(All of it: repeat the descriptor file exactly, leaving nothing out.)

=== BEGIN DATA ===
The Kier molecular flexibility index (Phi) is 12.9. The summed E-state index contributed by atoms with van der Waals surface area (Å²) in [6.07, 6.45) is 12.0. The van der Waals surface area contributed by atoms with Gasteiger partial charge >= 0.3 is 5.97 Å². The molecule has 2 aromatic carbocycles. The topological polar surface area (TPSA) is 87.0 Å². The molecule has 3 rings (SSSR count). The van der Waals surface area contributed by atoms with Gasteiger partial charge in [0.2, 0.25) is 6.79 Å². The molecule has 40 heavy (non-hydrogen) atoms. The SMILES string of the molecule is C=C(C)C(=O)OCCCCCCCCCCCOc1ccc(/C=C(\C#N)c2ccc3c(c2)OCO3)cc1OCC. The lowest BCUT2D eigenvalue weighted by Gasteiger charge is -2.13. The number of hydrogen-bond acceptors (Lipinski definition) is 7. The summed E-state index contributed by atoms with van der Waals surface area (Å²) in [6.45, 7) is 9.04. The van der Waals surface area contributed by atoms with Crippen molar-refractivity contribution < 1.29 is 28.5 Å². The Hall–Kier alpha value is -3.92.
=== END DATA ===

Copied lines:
The Kier molecular flexibility index (Phi) is 12.9. The summed E-state index contributed by atoms with van der Waals surface area (Å²) in [6.07, 6.45) is 12.0. The van der Waals surface area contributed by atoms with Gasteiger partial charge >= 0.3 is 5.97 Å². The molecule has 2 aromatic carbocycles. The topological polar surface area (TPSA) is 87.0 Å². The molecule has 3 rings (SSSR count). The van der Waals surface area contributed by atoms with Gasteiger partial charge in [0.2, 0.25) is 6.79 Å². The molecule has 40 heavy (non-hydrogen) atoms. The SMILES string of the molecule is C=C(C)C(=O)OCCCCCCCCCCCOc1ccc(/C=C(\C#N)c2ccc3c(c2)OCO3)cc1OCC. The lowest BCUT2D eigenvalue weighted by Gasteiger charge is -2.13. The number of hydrogen-bond acceptors (Lipinski definition) is 7. The summed E-state index contributed by atoms with van der Waals surface area (Å²) in [6.45, 7) is 9.04. The van der Waals surface area contributed by atoms with Crippen molar-refractivity contribution < 1.29 is 28.5 Å². The Hall–Kier alpha value is -3.92.